Stockholm, Sweden's biggest city, offers travelers and locals a wide range of enjoyable activities. One of the most charming capitals in Europe, Stockholm has everything from an island filled with museums and historic monuments to cool neighborhoods with cafés, flea markets, and funky shops to a great arts scene—even visible in many subway stations. Visitors will have a chance for once-in-a-lifetime moments like watching the Royal Palace's changing of the guard and touring the 600-room palace, or soaking up the nightlife at a bar made of ice, serving drinks in glasses also created with ice.
One of Stockholm's top destinations for locals and tourists, Djurgården (The Royal Game Park) is an island in the middle of the city known for its beautiful green spaces, historic buildings and monuments, museums, events, the amusement park Gröna Lund, and more. The popular island has more than 10 million visitors each year. In the warmer months, the location is perfect for an interesting 2-hour walking tour across the island.
For visitors to see all of Stockholm's attractions at once, try a guided tour through the city. Take a walking tour to see the cobblestone streets of the city center while you learn about the capital's past and local culture. Kayak lovers can float through the heart of the city and catch great waterfront views. Or try a bicycle tour through historic neighborhoods, along the waterfront pathways of the city’s many islands, and past main tourist attractions,
For some fun for the whole family, head to Grona Lund Amusement Park, a popular attraction in Stockholm's Djurgården. The park, typically open from late April/March through September, has a variety of things to do, like tea cup rides, a haunted "House of Nightmares," over 60 summer concerts, and games such as skeeball (rolling balls on a slope).
When hunger strikes, you'll find everything from Mexican food to vegan fare like falafel, pizza, and veggie burgers.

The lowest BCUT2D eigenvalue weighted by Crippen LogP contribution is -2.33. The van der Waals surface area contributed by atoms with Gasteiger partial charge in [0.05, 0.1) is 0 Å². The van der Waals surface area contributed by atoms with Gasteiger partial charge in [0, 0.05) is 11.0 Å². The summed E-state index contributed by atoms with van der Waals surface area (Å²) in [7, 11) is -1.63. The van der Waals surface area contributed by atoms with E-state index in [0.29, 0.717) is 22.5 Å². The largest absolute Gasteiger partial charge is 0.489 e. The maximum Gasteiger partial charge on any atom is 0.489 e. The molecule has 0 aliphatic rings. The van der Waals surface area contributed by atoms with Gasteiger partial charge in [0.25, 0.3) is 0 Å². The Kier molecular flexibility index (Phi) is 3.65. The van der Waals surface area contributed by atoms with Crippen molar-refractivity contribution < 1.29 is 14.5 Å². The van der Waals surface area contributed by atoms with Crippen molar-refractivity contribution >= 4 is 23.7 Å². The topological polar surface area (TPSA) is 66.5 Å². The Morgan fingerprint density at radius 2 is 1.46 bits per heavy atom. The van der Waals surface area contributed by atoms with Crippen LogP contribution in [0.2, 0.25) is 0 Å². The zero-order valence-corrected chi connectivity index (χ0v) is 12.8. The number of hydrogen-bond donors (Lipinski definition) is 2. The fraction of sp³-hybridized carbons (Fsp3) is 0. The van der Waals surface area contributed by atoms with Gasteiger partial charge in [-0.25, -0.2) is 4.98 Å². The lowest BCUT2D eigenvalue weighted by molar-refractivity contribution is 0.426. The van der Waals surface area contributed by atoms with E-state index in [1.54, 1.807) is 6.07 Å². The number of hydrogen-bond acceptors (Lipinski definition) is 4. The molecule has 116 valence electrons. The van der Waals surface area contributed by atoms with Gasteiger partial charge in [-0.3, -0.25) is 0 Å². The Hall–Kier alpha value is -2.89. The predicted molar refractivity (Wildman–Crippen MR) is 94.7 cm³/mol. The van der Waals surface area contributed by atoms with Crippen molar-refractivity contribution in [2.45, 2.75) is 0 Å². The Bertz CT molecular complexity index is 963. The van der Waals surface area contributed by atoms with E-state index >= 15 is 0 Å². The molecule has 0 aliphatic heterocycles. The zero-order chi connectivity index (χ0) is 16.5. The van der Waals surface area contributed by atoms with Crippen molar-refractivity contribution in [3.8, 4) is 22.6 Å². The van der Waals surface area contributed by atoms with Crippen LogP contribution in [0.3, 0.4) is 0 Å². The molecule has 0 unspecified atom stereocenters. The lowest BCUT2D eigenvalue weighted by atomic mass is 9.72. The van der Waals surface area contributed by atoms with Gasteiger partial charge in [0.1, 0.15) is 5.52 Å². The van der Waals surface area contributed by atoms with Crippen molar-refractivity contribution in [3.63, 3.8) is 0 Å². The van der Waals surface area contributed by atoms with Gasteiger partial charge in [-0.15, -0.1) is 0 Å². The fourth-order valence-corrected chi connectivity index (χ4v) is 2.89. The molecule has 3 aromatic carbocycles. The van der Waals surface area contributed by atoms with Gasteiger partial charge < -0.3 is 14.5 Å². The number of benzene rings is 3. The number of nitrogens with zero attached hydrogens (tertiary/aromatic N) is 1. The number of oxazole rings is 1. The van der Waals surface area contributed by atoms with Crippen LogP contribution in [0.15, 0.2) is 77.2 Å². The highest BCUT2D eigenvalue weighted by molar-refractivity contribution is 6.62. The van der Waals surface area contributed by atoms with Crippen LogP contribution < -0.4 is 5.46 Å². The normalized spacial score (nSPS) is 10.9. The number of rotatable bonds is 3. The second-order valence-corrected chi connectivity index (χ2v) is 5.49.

If you are more interested in nightlife and bars, you'll find plenty in Stockholm. Party lovers should not miss a chilly bar made of ice inside Hotel C Stockholm, called ICEBAR, where your drink is also in a glass composed of ice—bring your warm clothes since the temperature inside is 23 degrees Fahrenheit (-5 degrees Celsius). Or head to Fasching, a jazz club with new and known international artists, along with a restaurant.
In 1628, the warship Vasa sailed from Stockholm on her maiden voyage and sank. Three centuries later, Vasa was discovered and salvaged and is now the world's best-preserved 17th-century ship, decorated with numerous carved sculptures. The Vasa Museum in Djurgården is one of the most visited museums in Scandinavia and has been chosen as one of the Seven Wonders of Sweden. A restaurant and a store for picking up souvenirs are also onsite.
When it opened in 2013, ABBA The Museum became the world's first official museum honoring the Swedish 1970s pop band, and ABBA fans from around the world unite to soak it all in. Located in Djurgården in central Stockholm, the interactive museum offers a cinema with over 30 seats, guided tours, and audio guides in several languages. Plus, visitors have a chance to play virtual dress-up with the band's costumes and explore other interesting exhibits about the band famous for songs like "Dancing Queen" and "Take a Chance on Me."
For many people, watching the changing of the Royal Guard (part of the Swedish Armed Forces) in Stockholm is a once-in-a-lifetime experience rich in history: The Royal Guard has been safeguarding the palace in Stockholm since 1523. This free 40-minute event takes place every day of the year in front of the Royal Palace, the king of Sweden's sprawling, 11-story residence. It's interesting for adults and children to see, making it a popular attraction.
If you like to go shopping, Stockholm is often considered the "shopping capital of the North," as it's known for modern Scandinavian design and artwork as well as Swedish fashion in name brand stores and smaller boutiques. Among the stores famous for art and design in Stockholm's inner city are Svenskt Tenn and Asplund. Swedish homes are often synonymous with Ikea, which helped several innovative furniture and accessories designers.
If you're visiting in the winter, one fun activity for families or individuals is to go ice skating at Kungsträdgården Park in the heart of Stockholm. Ice skating is a popular and free Scandinavian activity in the colder months and is a favorite winter pastime for both visitors and locals in Stockholm. The park is open daily and has skates available for rent.
One of Stockholm's major cultural attractions, the Royal Palace has more than 600 rooms. Built during the 18th century in Italian Baroque style, it's the Swedish king's official residence.